The other power driving your car

Until recently, drivers asked about their car’s power would invariably answer in terms of fuel: diesel or petrol. Now such questions might elicit a response around variants of plug-in vehicles. But there is another force driving our cars these days, and it is the same one that powers our cellphones: the internet.

Cars today are as much computers as they are machinery. The technologies under the bonnet control everything from cruise control to navigation to accident prevention. The latest innovations help cars communicate with one another and with the transport infrastructure. This connected car market could make roads safer, transform the driving experience, and be worth billions.

But to really work properly, everyone should speak the same language, which is why the European Commission wants benchmarks for connected cars.

So, what is the language they will speak? On April 17, the European Parliament endorsed wifi over 5G technology as the standard for connecting cars. This could have huge implications for carmakers, telecoms operators and equipment makers: the issue has split industry sectors, with both wifi and 5G advocates arguing that they offer the best solution for connected vehicles.

The wifi-based ITS-G5 standard for short-range communication technology mainly connects cars to other cars. 5G links up to both cars and devices nearby, and it covers a broader range of applications like traffic data, general navigation and entertainment.

Only one technology available

Wifi backers say their technology is more appropriate now because it is available, unlike 5G. The European Commission supports this line. EU Transport Commissioner Violeta Bulc wrote to the Parliament’s Transport Chairwoman Karima Delli underlining that more than 25,000 people still die on our roads every year. “There is only one technology available today: wifi,” she said.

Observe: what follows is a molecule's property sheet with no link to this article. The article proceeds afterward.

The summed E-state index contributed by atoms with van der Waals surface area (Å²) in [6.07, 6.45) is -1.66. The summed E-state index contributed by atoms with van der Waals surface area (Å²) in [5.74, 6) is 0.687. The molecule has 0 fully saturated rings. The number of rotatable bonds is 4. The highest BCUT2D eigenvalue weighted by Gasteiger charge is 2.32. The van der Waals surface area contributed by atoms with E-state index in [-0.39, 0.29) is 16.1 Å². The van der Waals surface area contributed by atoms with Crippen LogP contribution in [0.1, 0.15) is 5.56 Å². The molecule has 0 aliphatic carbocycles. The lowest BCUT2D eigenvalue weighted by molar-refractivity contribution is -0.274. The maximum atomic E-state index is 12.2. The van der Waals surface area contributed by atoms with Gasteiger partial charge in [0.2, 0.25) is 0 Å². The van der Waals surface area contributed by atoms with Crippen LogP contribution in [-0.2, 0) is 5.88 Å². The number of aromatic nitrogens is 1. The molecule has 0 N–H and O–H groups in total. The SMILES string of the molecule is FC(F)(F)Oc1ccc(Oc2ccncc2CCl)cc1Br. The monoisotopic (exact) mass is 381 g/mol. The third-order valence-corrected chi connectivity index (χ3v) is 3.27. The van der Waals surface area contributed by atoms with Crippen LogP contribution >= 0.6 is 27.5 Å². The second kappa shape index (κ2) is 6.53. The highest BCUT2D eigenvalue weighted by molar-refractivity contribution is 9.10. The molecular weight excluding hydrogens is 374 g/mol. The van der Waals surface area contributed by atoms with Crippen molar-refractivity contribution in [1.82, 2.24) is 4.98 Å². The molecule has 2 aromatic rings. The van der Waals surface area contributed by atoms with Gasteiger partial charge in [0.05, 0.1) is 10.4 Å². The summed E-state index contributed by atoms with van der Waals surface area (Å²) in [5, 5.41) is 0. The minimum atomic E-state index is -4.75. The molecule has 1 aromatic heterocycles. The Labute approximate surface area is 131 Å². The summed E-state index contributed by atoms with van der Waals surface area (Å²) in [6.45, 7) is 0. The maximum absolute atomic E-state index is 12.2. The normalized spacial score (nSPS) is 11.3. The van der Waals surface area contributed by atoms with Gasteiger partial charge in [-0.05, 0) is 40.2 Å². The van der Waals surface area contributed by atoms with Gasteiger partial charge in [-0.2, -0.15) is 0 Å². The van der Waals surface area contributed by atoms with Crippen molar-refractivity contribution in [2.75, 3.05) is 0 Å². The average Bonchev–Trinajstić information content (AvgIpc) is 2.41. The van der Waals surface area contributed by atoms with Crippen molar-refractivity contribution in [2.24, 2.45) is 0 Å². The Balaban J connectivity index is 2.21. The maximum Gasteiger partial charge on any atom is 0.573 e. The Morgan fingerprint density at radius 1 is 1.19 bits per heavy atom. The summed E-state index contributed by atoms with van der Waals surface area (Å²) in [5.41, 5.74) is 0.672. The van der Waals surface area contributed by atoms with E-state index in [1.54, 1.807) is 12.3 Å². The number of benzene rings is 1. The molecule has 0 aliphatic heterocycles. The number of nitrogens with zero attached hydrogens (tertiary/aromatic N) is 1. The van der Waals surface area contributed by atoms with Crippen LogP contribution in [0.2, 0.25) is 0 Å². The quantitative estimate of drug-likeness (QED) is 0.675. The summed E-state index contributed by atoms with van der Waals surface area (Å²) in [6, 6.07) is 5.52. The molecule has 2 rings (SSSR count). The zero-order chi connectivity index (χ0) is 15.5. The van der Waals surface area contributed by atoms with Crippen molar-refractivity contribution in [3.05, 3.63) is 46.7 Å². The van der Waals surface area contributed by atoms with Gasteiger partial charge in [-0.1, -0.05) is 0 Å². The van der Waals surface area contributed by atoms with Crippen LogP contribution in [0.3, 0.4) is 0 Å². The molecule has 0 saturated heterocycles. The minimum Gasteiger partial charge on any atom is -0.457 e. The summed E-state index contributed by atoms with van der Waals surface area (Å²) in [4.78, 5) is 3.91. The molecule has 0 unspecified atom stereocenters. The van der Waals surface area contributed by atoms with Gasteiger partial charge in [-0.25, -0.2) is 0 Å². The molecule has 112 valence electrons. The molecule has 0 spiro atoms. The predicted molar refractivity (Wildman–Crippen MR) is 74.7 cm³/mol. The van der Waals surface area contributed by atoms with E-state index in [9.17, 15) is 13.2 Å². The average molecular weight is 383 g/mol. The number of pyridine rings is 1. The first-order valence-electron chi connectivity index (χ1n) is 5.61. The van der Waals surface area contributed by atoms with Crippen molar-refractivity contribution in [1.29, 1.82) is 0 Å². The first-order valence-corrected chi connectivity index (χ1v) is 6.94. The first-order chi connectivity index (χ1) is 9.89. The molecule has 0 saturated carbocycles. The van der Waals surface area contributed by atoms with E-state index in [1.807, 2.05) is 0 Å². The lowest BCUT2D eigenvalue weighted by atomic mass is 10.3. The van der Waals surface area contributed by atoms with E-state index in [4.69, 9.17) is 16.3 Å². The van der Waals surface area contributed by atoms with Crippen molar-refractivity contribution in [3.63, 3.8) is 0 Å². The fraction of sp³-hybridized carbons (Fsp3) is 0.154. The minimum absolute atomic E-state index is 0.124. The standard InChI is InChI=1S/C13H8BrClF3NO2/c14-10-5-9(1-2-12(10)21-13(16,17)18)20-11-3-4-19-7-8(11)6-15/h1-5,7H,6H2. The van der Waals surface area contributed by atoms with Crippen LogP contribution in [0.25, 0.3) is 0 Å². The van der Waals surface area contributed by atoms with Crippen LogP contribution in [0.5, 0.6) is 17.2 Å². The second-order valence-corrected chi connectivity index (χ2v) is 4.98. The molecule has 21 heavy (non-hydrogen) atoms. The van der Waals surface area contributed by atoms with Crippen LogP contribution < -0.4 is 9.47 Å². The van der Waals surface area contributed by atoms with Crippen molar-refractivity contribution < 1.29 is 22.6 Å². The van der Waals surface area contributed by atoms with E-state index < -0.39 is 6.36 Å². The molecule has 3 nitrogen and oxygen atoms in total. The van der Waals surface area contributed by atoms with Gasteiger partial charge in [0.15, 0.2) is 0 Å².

As part of its Cooperative Intelligent Transport Systems (C-ITS) programme, the Commission has proposed a Delegated Act that would require cars and the various roadside infrastructure to which they will connect over the coming years to be backwards compatible with ITS-G5.

Transitional Technology

But 5G supporters say that this effectively favours wifi over 5G, breaching a principle of technology neutrality. They say wifi is an “old” technology that has seen very little commercial deployment so far despite being ready for many years. The requirement for new technologies to be compatible with older technology is also seen as unrealistic, putting a brake on innovation.

The telecoms lobbying group ETNO is now urging EU member states to bring 4G and 5G back into the picture when they scrutinise the proposals. In a joint letter, BMW’s Harald Krüger and Deutsche Telekom’s Timotheus Höttges describe wifi as a “transitional technology” that is so old and slow. They have an ally in Finland which wrote to its fellow member states saying, “Europe could have broader penetration and faster implementation by giving all technologies a chance.”

The battle for standards is far from over. However, there are fears that if it remains unresolved, it will lead to compatibility issues in the future. With petrol and diesel, the competition between them had few implications for associated applications. But between wifi and 5G, the fight could delay the entire connected car concept.